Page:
During the frying process, three main types of reactions take place: the Maillard reaction, the reactions of “denaturation” of protein to maturation, and the breakdown of cell walls. In addition to other chemical reactions, such as oxidation and polymerization, which take place in both: fried pieces and the oil used for frying. Frying depends on the use of fats, either from animal sources (margarine) or vegetable (oil), to cook foods of all kinds, because the oil reaches much higher temperatures than boiling water, which allows for a rapid number of reactions that cause foods to mature. As a result of the caramel and Maillard reactions, a crunchy layer is formed, and the penetration of heat leads to the exudation of cooking proteins.
And in deep frying, using a large amount of hot oil and immersing foods in it, a rapid and massive penetration of fats into the fried food pieces before the formation of chemical reactions that create a crunchy protective layer as a coating. This leads to two things; Decreased nutrients such as vitamins and minerals as a result of their leakage into the oil, and the amount of fat in fried pieces is about five times higher than what is already in them. Shallow frying uses a small amount of oil, which reduces the possibility of penetration. With rapid stirring, the food preserves many of its nutritional components, especially with the use of olive oil.
In addition to the sizzling sounds of frying, as a result of the rapid evaporation of water on the surface of the oil, the Royal British Council of Chemistry reports that protein-containing foods are particularly susceptible to sticking to metal pans, as a result of the formation of chemical bonds between food proteins and materials in the pan, especially strong bonds. The van der Waals Forces or Covalent Bonds. The powers of Van der Walls and the covalent bonds are both essential in the formation of proteins and the bonding of their parts, amino acids and peptide bonds with each other in order to be able to maintain their shape and function, and arise from the mutual effects between those parts as a result of electrical force interactions in them. .
With heat and a different metal, such as iron, the chance of instantaneous electrical polarization increases, which causes adhesion. This adhesion is followed by the loosening of the protein and collagen composition and the speed of Maillard reactions by increasing the effect of heat on the proteins, which leads to the formation of a layer of crunchy, brown, and relatively solid proteins. As adhesion continues and the Maillard reactions increase, a burning layer forms in the pan. This crunchy protein layer differs from the Patina layer. (The layer that sticks and colors the pan inside or outside it black) that occurs as a result of the reactions of fats with the very hot metal of the pan, the breaking of chains of hydrocarbons in long chain fatty acids, and the polymerization process to form a new solid and sticky substance And heat resistance, as a result of creating a longer chain of compounds compared to that of the original oil.
– Chemical reactions in cooking meat ingredients
> Meat is cooked in multiple ways; Including grilling in the oven or on hot coals, boiling either with hot water directly or on steam, and frying. The key to understanding the interactions of cooking meat and the occurrence of physical and chemical changes is to know the basic structures of meat.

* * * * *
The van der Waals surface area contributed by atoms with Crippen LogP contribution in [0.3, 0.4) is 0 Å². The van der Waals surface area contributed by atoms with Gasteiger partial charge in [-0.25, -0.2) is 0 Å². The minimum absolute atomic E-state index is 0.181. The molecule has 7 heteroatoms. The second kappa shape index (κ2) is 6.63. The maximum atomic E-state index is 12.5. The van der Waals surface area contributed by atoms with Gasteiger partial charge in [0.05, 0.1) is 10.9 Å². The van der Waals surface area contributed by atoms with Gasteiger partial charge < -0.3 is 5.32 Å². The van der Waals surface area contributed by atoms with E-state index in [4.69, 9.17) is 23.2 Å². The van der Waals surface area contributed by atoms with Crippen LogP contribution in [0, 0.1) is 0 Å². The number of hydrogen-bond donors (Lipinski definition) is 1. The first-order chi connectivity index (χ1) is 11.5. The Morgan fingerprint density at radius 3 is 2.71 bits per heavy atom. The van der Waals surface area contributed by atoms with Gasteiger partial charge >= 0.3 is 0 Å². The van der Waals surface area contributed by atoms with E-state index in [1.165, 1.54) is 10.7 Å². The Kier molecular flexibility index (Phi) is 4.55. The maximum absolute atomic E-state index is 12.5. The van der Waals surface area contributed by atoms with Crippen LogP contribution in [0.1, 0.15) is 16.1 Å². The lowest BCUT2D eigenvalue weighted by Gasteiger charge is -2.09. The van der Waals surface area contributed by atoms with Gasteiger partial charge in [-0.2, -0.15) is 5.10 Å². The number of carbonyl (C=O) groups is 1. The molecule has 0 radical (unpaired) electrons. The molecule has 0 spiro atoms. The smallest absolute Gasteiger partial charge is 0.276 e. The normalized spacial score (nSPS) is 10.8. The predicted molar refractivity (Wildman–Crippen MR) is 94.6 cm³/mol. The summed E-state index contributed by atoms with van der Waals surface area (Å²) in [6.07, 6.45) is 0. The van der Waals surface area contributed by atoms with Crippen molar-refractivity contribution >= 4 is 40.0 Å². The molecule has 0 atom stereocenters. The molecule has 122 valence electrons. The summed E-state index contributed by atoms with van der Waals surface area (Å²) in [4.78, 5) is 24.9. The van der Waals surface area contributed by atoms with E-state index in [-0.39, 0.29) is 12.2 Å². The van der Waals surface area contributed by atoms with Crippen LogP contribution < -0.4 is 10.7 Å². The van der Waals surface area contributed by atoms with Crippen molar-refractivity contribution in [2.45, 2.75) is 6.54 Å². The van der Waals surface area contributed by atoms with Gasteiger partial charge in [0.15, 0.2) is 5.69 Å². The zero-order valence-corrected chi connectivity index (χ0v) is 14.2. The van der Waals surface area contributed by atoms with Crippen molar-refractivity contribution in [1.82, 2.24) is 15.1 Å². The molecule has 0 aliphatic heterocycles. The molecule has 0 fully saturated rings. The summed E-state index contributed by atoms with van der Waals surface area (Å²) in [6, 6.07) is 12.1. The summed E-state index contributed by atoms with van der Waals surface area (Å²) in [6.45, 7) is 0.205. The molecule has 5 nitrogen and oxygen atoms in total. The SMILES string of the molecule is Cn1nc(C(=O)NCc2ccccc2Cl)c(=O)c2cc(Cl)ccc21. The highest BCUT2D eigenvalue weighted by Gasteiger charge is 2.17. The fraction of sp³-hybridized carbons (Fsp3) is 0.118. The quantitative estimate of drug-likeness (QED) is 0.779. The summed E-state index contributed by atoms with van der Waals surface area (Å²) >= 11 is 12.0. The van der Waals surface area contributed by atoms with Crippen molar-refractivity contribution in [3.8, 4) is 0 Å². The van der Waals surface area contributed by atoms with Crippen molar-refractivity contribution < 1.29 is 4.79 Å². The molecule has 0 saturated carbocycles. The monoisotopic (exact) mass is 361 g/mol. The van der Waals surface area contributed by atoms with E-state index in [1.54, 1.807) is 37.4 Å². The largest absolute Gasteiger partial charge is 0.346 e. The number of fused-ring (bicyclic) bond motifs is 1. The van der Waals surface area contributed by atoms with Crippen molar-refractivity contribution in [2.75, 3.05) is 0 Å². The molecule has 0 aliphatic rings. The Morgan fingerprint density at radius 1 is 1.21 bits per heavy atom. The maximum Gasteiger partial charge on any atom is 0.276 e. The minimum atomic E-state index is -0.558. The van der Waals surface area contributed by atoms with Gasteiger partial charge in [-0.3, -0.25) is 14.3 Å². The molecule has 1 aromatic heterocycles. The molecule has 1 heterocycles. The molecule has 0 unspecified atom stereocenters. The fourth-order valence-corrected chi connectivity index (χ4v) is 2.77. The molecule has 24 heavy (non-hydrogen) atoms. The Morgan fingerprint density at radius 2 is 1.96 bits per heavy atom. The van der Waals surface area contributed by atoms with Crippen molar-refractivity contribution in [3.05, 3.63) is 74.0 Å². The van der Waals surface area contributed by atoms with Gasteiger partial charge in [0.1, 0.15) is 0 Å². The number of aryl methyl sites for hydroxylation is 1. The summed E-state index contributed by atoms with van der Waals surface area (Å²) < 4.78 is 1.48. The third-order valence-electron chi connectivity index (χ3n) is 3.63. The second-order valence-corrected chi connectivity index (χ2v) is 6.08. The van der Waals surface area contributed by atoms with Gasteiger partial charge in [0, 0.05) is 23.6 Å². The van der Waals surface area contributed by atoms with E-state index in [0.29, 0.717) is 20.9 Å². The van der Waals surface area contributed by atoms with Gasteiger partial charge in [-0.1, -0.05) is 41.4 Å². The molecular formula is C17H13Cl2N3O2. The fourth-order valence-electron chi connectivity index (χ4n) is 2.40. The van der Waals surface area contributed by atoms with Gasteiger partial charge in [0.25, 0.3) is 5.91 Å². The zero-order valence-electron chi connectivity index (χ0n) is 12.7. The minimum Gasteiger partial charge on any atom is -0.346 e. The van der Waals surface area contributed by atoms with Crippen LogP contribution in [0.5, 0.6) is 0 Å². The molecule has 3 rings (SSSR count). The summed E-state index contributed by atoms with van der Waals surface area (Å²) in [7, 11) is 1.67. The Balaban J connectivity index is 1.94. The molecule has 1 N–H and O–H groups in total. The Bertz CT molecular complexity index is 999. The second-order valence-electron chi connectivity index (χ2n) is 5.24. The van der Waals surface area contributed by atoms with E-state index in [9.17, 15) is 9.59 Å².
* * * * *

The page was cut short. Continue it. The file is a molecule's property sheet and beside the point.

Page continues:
Meat is muscle, and muscles are made up of muscle cells, connective tissue, fat and water.
And muscle cells contain proteins, including the pink protein myoglobin that gives red meat its color. The greater the movement of a muscle, the darker it becomes due to the accumulation of more myoglobin in it.
Connective tissue is strong, like the tendons and the thin shiny covering between the folds of meat. It consists of the protein elastin that contracts rapidly on rapid heating, and becomes non-chewable. There is a soft type of connective tissue that permeates meat structures called collagen. Upon cooking, it turns into gelatin and the composition of meat cuts loose. The longer and slowly cooked portions of meat rich in fiber and collagen, those fibers and meats become softer and more relaxed, and thus easier to chew and swallow.
Fats provide a lot of flavor in red meat, because they absorb and store many of the aromatic compounds found in animal food, especially when feeding the wild pastures. As animals age, muscle and connective tissue fibers become stiffer, and the fat accumulates a strong, unpalatable flavor.
Most of the liquid in the meat is water, and the red color in the meat and its juices is not due to blood, but is the protein myoglobin dissolved in the water, because most of the blood is discharged to a large extent in the slaughterhouse. If there is blood left, it will be a dark color and a clotted appearance.
While the meat is cooked, several chemical reactions take place, with the muscle proteins themselves and the connective tissues. With a temperature of 140 degrees Celsius when grilling, Maillard reactions between proteins and sugars are produced, and hundreds of new chemical compounds are produced that give the meat a brown color and give it the distinct flavor and flavor. The important thing is not to reach the state of carbon burn. Reactions of “protein denaturation” also take place for the maturation of proteins.
In smoked meats, the pink color appears just below the surface, caused by the effects of gases in the smoke that maintain the color of myoglobin. This pink color differs from the pink color in the inside and the middle of the grilled meat cuts due to the incomplete cooking of it.
It should be noted that the meat is a poor conductor of heat, so the shell of a piece of meat can be cooked, while the inside or the parts attached to the bone remain raw. Therefore, the best way to cook meat is with low heat and slow for a long time. This greatly reduces the formation of harmful chemicals, including carcinogens.
The muscle meat of fish differs because it lives in a practically weightless environment. Specifically, fish muscles contain very little connective tissue, there is not much collagen to hydrate the muscle fibers, and the amount of myoglobin is low. Therefore, the color of fish is mostly white, while the color of fish that swim long distances is darker and sometimes red.